CTAF 2015

cape reviews

The Religion of Despair


By Lloyd Pollak
20 November - 17 January. 0 Comment(s)

Johann Louw
Gestaltes, . Installation View .

“I was driving along the M7 the other day when, at the side of the highway, I saw a stray dog with a rope around its neck. Poor thing, I thought, there you wander without any inkling of what the future holds. Sooner or later that rope will get entangled on something, and then, inevitably, you will be strangled to death.” 

Such was the anecdote with which Johann Louw merrily regaled me. He threw back his head, and laughed the whinnying, over-hearty laugh, the toothy, nervous cackle, whereby he fends off intrusion and the cruel absurdities of life.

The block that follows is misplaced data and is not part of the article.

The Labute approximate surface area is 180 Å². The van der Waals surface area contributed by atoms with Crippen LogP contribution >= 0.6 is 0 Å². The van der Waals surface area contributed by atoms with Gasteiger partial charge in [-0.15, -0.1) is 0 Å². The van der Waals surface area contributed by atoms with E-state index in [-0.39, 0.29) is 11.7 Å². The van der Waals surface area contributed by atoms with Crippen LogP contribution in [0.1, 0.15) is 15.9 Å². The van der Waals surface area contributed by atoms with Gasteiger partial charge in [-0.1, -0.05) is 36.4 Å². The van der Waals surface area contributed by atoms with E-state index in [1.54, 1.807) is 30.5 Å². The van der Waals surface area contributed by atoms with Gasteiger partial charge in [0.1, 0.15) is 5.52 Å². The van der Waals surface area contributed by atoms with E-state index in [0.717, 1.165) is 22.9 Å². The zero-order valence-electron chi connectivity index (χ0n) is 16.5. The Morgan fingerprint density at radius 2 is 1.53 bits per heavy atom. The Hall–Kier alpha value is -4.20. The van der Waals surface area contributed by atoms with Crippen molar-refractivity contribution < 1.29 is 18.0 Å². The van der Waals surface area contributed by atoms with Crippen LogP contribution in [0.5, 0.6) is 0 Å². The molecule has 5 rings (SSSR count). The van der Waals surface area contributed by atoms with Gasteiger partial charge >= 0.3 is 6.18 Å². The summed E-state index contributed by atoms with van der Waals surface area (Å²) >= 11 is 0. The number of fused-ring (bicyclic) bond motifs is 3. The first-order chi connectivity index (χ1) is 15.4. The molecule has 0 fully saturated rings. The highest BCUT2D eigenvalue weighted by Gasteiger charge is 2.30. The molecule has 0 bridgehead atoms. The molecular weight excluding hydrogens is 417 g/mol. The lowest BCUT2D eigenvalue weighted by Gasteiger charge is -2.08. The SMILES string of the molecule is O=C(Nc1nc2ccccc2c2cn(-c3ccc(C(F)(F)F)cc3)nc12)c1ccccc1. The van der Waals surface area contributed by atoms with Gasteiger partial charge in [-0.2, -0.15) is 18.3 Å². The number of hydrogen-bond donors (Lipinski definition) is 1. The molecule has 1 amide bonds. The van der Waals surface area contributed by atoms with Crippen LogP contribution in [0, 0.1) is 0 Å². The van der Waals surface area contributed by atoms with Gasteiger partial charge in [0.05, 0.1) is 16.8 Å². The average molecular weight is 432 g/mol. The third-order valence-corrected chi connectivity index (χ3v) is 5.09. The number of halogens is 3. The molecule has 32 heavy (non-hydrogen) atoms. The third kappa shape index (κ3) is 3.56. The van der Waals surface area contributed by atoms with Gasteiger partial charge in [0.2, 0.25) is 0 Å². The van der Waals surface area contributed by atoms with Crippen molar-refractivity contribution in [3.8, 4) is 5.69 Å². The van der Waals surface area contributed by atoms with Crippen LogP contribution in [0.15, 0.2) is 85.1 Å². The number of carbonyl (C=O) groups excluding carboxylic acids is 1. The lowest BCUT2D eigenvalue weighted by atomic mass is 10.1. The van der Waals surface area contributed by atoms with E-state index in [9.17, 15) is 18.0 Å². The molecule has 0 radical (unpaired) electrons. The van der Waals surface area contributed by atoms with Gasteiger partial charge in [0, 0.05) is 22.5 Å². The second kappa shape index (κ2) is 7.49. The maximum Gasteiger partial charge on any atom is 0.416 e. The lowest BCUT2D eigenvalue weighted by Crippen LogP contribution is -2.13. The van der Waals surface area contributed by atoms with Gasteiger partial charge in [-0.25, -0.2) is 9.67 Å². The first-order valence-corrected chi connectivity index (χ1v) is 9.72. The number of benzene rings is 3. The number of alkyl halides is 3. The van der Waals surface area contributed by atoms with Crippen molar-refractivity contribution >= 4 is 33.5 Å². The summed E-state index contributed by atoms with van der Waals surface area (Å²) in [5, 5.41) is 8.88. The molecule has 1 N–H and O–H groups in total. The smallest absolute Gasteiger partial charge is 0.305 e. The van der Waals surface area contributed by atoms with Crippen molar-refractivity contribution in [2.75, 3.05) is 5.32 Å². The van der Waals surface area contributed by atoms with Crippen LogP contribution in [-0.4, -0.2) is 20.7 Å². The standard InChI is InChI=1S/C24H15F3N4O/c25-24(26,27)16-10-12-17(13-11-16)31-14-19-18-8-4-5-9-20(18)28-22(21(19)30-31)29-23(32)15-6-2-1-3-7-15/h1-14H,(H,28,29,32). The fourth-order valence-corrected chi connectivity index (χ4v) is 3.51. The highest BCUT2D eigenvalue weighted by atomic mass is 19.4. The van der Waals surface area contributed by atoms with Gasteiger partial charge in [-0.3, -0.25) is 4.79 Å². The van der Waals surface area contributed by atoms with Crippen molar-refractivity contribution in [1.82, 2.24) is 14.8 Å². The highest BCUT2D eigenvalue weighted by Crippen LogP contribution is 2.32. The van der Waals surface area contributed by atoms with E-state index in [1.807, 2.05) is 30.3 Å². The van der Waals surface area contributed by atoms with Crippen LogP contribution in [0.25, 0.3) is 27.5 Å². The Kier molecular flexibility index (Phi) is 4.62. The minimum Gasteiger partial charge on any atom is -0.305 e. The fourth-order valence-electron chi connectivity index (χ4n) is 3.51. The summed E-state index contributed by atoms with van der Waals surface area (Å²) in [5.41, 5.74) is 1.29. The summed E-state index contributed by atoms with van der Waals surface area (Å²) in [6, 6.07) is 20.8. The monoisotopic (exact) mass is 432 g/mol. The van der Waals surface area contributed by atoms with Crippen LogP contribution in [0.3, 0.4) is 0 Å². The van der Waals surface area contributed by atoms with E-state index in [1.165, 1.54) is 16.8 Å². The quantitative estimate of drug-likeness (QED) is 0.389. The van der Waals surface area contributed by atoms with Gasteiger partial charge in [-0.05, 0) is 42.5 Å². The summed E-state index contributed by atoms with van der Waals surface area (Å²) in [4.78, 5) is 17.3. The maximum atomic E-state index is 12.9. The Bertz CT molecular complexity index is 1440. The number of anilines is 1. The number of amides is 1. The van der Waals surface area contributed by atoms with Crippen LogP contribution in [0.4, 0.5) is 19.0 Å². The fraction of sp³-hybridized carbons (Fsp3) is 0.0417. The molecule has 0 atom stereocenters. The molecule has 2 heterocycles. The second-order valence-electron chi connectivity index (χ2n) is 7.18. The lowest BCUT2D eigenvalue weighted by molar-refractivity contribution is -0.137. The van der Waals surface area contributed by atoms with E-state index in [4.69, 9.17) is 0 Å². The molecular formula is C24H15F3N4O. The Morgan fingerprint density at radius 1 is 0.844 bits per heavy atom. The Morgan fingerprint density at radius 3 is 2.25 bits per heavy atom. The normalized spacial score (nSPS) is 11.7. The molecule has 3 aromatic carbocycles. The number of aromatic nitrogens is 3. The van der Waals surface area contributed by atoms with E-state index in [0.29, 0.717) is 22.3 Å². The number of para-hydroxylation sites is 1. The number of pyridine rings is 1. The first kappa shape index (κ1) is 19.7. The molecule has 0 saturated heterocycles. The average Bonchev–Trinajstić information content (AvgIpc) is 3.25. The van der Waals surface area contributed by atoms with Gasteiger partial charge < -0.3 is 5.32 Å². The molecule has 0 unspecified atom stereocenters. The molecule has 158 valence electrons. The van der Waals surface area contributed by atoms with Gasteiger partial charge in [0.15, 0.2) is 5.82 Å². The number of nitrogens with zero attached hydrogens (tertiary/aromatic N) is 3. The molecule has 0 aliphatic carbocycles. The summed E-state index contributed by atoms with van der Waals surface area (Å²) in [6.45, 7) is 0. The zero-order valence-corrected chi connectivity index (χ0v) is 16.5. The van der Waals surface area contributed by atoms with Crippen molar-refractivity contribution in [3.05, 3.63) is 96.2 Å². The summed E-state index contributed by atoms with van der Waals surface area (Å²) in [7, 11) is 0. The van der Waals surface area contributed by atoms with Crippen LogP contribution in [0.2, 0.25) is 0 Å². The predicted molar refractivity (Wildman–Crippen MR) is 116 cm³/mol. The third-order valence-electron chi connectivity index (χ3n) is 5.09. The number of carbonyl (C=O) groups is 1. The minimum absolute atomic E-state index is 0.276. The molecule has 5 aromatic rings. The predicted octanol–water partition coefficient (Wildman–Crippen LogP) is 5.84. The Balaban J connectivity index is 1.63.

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“People like us must have the religion of despair… By dint of gazing down into the black pit at one’s feet, one remains calm”, wrote Flaubert. No one has gazed at that black pit as steadfastly as Louw, and what is so invigorating about his charcoal drawings is the unflinching courage with which they confront even the bitterest of truths.

Almost all of Louw’s work pivots around the imminence of death and annihilation. This is an obsession of the artist who has completely internalized the Buddhist tenet that, preparing oneself for death, is the principal goal of life. The Exterminating Angel certainly exacts her toll in the quartet, inspired by morgue shots of the bloated cadavers of men killed by compulsive over-eating, on the final wall of his recent show ‘Gestaltes’.